Perched 44 feet above the Pacific Ocean on a remote island, the Tula House reflects the casual irregularity of the sites rock ledges, beach, and forest in both its geometric and spatial order.
© James Dow
The topography of the site is highly irregular; the prospects diverse. Views to the east stretch over the open water and islands of the Strait of Georgia to the mountain ranges on the mainland of British Columbia. Views to the south overlook a small tidal basin. Moss covered basalt hills are interspersed among treed expanses and richly vegetated crevices, valleys and swales. Stands of red alder and big-leafed maple enliven the predominantly dark Douglas fir forest. The shoreline below the house is littered with the flotsam and jetsam of the ocean where logs and rocks have been tossed around by the tides and storms like a child’s game of “pickup sticks”. One site is actually many sites.
© James Dow
The house cultivates a sense of dwelling with, and within, such diversity. Low rock walls edge a gravel approach to the house. A loose arrangement of concrete walls, clad in staggered fibre-cement panels, begins to describe space. These panels are charcole in color. From a distance, the house visually recedes into the dark forest. The roof, planted in moss and native ground covers, appears from above to be continuous with the surrounding ground plane.
© James Dow
Groundwater flows continuously through the site where it is captured momentarily within an entry courtyard. The ground plane of the courtyard and interior floor of the house are large shard-like concrete plates. Within the house, spaces are defined by a series of slowly unfolding concrete walls that channel the flow of space through to ocean views. This primary flow is diverted in passage by eddies of secondary space which branch off, separating and focusing moments of diversity in the site: the small tidal basin off the kitchen nook, a ledge of moss covered rock in the bedrooms, a view back from the court to a swath of maple trees.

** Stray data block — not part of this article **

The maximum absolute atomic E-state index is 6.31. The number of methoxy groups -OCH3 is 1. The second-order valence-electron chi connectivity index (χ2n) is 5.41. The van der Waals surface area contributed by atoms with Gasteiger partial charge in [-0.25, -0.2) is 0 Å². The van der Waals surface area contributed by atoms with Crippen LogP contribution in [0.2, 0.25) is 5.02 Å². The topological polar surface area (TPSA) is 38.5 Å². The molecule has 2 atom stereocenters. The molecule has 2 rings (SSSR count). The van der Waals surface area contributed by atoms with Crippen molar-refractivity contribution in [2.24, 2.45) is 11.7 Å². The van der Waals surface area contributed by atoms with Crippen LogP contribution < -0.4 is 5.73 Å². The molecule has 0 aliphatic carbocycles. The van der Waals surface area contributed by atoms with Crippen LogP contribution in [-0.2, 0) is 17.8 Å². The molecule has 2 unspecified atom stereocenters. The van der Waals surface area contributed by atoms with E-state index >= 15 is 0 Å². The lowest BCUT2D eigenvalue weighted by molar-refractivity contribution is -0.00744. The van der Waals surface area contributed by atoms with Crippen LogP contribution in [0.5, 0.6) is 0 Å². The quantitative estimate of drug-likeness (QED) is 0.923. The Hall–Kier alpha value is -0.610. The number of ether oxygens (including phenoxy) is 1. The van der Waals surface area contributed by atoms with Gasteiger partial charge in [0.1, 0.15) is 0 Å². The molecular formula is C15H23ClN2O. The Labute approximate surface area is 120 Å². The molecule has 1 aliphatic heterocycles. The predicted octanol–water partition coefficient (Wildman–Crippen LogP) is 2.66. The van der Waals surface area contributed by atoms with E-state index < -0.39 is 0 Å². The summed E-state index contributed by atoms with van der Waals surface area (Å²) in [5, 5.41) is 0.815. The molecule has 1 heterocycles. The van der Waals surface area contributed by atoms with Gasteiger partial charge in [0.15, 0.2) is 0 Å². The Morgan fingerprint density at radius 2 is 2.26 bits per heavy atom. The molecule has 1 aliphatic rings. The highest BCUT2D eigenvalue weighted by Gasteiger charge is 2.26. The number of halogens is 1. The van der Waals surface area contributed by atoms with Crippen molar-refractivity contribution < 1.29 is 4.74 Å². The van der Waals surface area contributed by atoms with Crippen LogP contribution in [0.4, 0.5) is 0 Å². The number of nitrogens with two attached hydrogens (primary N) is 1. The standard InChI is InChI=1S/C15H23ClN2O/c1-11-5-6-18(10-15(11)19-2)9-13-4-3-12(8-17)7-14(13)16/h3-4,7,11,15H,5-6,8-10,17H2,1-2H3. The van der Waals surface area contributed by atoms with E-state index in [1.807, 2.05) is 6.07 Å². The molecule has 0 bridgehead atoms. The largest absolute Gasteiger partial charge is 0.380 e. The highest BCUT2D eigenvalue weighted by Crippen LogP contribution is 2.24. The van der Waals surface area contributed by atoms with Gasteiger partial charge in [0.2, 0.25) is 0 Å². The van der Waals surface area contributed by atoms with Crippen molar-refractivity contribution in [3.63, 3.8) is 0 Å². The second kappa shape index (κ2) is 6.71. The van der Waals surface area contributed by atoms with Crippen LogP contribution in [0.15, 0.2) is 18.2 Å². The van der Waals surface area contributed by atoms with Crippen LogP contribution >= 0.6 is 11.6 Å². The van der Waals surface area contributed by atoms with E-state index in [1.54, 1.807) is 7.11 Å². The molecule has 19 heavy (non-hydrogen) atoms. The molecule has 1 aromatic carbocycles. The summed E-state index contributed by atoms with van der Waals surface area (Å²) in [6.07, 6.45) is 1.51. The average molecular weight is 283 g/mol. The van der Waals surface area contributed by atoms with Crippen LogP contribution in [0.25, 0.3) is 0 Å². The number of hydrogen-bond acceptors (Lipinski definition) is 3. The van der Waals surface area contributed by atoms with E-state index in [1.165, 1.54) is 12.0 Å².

© James Dow
A steel-framed roof mirrors the order of concrete walls and floor plates. Narrow skylights project lines of light at oblique angles through space. At the cliff-edge, the solidity of concrete floors is left behind. A steel-framed, wooden deck is cantilevered into the air. While an uninterrupted expanse of glass takes in distant, sublime views of the Strait; glazed apertures in the floor of the living room deck open vertiginously to the textures and sensual immediacy of beach and ocean below. Millwork elements float freely within the spaces like the flotsam and jetsam on the beach.
Client: Eric Peterson and Christina Munck
Program: Single family hous
Status: Completed 201
Scale: 4500 ft2 / 420 m2 floor area, 5,800 ft2 / 540 m2 roof area, 280,448 ft2 / 26,064 m2 site are
Awards: Canadian Architect Award of Excellence (2007), Governor General’s Medal in Architecture (2014)
Architects: Patkau Architect
John Patkau, Patricia Patkau, and David Shone with Mike Green, Dimitri Koubatis, Greg Boothroyd, James Eidse, Marc Holland, Tony Mah, Henry Murdock, Ben Raimes, Thomas Schroeder, Craig Simms and Tony Wai.
Photos: James Dow and Patkau architects
Structural Engineers: Peterson Galloway
Mechanical Engineering: Hirschfield Williams Timmins
Contractor: J Toelle Construction LTD. Guy Holmes, Site Superintendent